It was in the year 1885 when Dr. Sigmund Freud started to develop his so-called Psychoanalysis. He started a new idea, that we can talk and work with people with mental health issues. After him came many followers and many approaches. One of them is called Systemic Therapie. Let me give you a quick overview of some of the most potent schools we have today.
Behavioral therapy: Behavioral therapy assumes that people learn their behavior and experience through experiences in the course of their lives. A mental illness arises when the patterns learned are problematic or inappropriate; for example, by causing suffering to the patient or his surroundings. For example, in the case of an eating disorder, a patient experiences that slim people correspond to the ideal and are perceived as more popular than others. This may result in inappropriate eating habits such as anorexia or bulimia through the effort to live up to this ideal and the fear of gaining weight. The psychotherapist works with the patient to develop new patterns of behavior and experience, which the patient practices using various methods. The goal is to replace the negative patterns with positive ones. Behavioral therapy is a thought- and action-oriented, problem-related form of therapy.
Analytical psychotherapy: This therapy goes back to Sigmund Freud, is based on a theory of normal and pathological behavior and is the oldest form of psychotherapy. In the course of time, various variants of this type of psychotherapy have developed, but they largely agree in your understanding of the development of mental illnesses. The aim of analytical psychotherapy is to raise awareness of repressed feelings and memories that block the development of a healthy, independent individual. According to the theory of neuroses, the causes and solutions for current problems are to be found in the unconscious and in the patient’s past. In the course of therapy, the patient should relive the conflicts of formative development phases in order to process them. This is done in the systematic analysis of transference and countertransference. Commonly used methods are, for example, free association or dream interpretation. With this type of therapy, 2-3 sessions per week often take place lying down. The psychotherapist behaves neutrally in order to serve as a projection surface for the patient’s emotions, so he usually sits in such a way that he is not visible to the patient. The patient should have the ability and willingness to perform self-analysis so that psychoanalytic therapy can be successful.
Depth psychology: This form of psychotherapy has developed from psychoanalytic therapy. The underlying view of man as well as an understanding of how mental illnesses arise are similar: Psychotherapy, which is based on depth psychology, also assumes that the current problems are based on an internal psychological conflict. However, psychotherapy based on depth psychology focuses on the treatment of the so-called “central conflict” and uses this as a basis to look for possible causes in the patient’s personality or past. The patient should seek changes in his or her experience or behavior through insights into the relationships and causes of his problems, with the psychotherapist actively supporting him.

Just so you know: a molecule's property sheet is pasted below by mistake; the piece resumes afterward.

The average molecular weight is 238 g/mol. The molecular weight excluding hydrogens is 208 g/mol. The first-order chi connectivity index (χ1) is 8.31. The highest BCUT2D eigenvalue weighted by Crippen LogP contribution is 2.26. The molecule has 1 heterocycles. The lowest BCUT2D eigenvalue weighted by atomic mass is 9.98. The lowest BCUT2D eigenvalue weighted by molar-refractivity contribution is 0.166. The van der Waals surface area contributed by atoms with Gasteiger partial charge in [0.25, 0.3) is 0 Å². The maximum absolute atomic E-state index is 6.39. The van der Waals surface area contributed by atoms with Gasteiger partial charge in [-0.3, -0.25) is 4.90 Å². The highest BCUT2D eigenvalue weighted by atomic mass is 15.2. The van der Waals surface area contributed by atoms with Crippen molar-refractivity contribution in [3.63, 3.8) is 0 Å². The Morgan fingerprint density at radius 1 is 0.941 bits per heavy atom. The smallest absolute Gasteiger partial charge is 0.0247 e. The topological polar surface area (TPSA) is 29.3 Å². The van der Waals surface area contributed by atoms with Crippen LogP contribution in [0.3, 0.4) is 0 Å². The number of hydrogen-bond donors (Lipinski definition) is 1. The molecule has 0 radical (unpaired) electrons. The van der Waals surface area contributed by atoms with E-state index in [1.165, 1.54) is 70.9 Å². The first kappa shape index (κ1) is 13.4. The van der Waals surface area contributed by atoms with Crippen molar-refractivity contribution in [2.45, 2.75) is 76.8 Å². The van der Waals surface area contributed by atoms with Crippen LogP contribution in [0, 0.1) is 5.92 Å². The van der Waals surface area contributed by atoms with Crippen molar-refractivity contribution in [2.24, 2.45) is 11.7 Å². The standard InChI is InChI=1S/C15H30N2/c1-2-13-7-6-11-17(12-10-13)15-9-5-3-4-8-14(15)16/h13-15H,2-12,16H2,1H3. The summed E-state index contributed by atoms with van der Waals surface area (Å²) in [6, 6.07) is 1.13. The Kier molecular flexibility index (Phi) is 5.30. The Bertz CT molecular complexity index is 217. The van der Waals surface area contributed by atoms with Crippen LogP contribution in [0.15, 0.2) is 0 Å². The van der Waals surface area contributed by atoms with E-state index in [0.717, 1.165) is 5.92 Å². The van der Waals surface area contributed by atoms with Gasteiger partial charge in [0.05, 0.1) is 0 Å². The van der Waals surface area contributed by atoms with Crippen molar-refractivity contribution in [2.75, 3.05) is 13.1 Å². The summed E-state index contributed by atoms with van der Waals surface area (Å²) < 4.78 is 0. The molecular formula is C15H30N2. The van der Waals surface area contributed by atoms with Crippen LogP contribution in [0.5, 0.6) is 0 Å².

Conversational psychotherapy – Carl Rogers: This form of therapy belongs to the humanistic approaches and is also referred to as “client-centered”. The focus is not only on the patient’s symptoms or development history, but also on people as a whole in their living environment. It is based on a concept of man, since every person strives for self-fulfillment and thus already has the motivation and drive to work on his problems. Conversational psychotherapy is based on three variables that describe the behavior of the therapist: an emphatic attitude towards the client, genuineness of the psychotherapist and a valuation-free acceptance of the patient and his problems. With the help of a client-centered conversation, in which the emotional meaning is given special attention, the patient should learn to understand and accept himself.
Gestalt therapy: Perls Gestalt therapy also belongs to the humanistic forms of psychotherapy. Here too it is assumed that people basically strive for good and holistic. With this method, the patient is confronted with incompletely processed experiences or suppressed needs, whereby the therapy focuses on the patient’s condition in the here and now. The psychotherapist tries to motivate and support the patient in facing his problems and taking responsibility for his own actions. The goal of Gestalt therapy is to develop the patient into a holistic individual who is aware of all parts of his personality, his feelings and needs (the so-called „Gute Gestalt“).
Systemic therapy: There are different forms of systemic therapy, but all of them not only focus on the individual patient, but also include the most important caregivers, such as the family, and the patient’s environment. An individual patient’s mental illness is considered a symptom of a disorder in the behavioral or communication pattern of the system. On the one hand, the psychotherapist will try to identify the disorders in the system and, on the other hand, work out possible solutions with the patient. An example of a systemic intervention is the paradoxical prescription. Here the patient is asked to maintain his problematic behavior instead of fighting it, since it is important for the maintenance of the existing family structures. This forces the individual family members to deal with their contribution and their reaction to the central problem.